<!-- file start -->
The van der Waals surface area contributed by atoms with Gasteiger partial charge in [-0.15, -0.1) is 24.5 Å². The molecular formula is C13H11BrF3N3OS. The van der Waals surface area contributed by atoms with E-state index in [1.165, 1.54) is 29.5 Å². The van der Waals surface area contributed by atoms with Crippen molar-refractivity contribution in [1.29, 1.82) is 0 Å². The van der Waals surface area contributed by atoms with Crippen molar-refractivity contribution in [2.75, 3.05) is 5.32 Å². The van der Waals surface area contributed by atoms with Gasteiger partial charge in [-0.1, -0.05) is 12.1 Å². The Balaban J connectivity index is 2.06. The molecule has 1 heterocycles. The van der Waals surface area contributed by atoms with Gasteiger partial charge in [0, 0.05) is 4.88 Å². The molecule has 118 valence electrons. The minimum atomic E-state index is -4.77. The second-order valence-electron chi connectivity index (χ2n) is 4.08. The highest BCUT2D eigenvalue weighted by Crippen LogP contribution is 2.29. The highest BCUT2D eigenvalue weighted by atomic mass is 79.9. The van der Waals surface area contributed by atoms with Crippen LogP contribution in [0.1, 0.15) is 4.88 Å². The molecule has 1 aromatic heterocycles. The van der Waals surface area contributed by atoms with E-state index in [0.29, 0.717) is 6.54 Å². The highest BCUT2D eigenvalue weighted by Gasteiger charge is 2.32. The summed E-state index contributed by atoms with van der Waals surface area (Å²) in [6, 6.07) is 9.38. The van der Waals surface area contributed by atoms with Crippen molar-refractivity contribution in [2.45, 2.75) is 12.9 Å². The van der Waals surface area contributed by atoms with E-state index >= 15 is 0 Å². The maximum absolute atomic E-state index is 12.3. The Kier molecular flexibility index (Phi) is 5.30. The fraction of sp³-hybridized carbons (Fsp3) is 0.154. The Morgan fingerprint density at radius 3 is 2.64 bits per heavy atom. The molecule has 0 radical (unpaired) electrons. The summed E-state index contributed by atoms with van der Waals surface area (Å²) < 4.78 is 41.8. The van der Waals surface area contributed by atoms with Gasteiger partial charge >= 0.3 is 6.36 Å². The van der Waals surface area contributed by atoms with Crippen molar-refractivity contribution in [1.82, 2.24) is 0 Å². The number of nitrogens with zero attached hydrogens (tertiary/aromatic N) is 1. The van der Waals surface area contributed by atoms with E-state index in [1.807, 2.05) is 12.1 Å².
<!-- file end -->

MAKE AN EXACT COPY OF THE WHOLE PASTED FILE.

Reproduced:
The van der Waals surface area contributed by atoms with Gasteiger partial charge in [-0.15, -0.1) is 24.5 Å². The molecular formula is C13H11BrF3N3OS. The van der Waals surface area contributed by atoms with E-state index in [1.165, 1.54) is 29.5 Å². The van der Waals surface area contributed by atoms with Crippen molar-refractivity contribution in [1.29, 1.82) is 0 Å². The van der Waals surface area contributed by atoms with Crippen molar-refractivity contribution in [2.75, 3.05) is 5.32 Å². The van der Waals surface area contributed by atoms with Gasteiger partial charge in [-0.1, -0.05) is 12.1 Å². The Balaban J connectivity index is 2.06. The molecule has 1 heterocycles. The van der Waals surface area contributed by atoms with Gasteiger partial charge in [0, 0.05) is 4.88 Å². The molecule has 118 valence electrons. The minimum atomic E-state index is -4.77. The second-order valence-electron chi connectivity index (χ2n) is 4.08. The highest BCUT2D eigenvalue weighted by Crippen LogP contribution is 2.29. The highest BCUT2D eigenvalue weighted by atomic mass is 79.9. The van der Waals surface area contributed by atoms with Crippen LogP contribution in [0.1, 0.15) is 4.88 Å². The molecule has 1 aromatic heterocycles. The van der Waals surface area contributed by atoms with E-state index in [0.29, 0.717) is 6.54 Å². The highest BCUT2D eigenvalue weighted by Gasteiger charge is 2.32. The summed E-state index contributed by atoms with van der Waals surface area (Å²) in [6, 6.07) is 9.38. The van der Waals surface area contributed by atoms with Crippen molar-refractivity contribution in [2.45, 2.75) is 12.9 Å². The van der Waals surface area contributed by atoms with E-state index >= 15 is 0 Å². The maximum absolute atomic E-state index is 12.3. The Kier molecular flexibility index (Phi) is 5.30. The fraction of sp³-hybridized carbons (Fsp3) is 0.154. The Morgan fingerprint density at radius 3 is 2.64 bits per heavy atom. The molecule has 0 radical (unpaired) electrons. The summed E-state index contributed by atoms with van der Waals surface area (Å²) < 4.78 is 41.8. The van der Waals surface area contributed by atoms with Gasteiger partial charge >= 0.3 is 6.36 Å². The van der Waals surface area contributed by atoms with Crippen molar-refractivity contribution in [1.82, 2.24) is 0 Å². The number of nitrogens with zero attached hydrogens (tertiary/aromatic N) is 1. The van der Waals surface area contributed by atoms with E-state index in [1.807, 2.05) is 12.1 Å².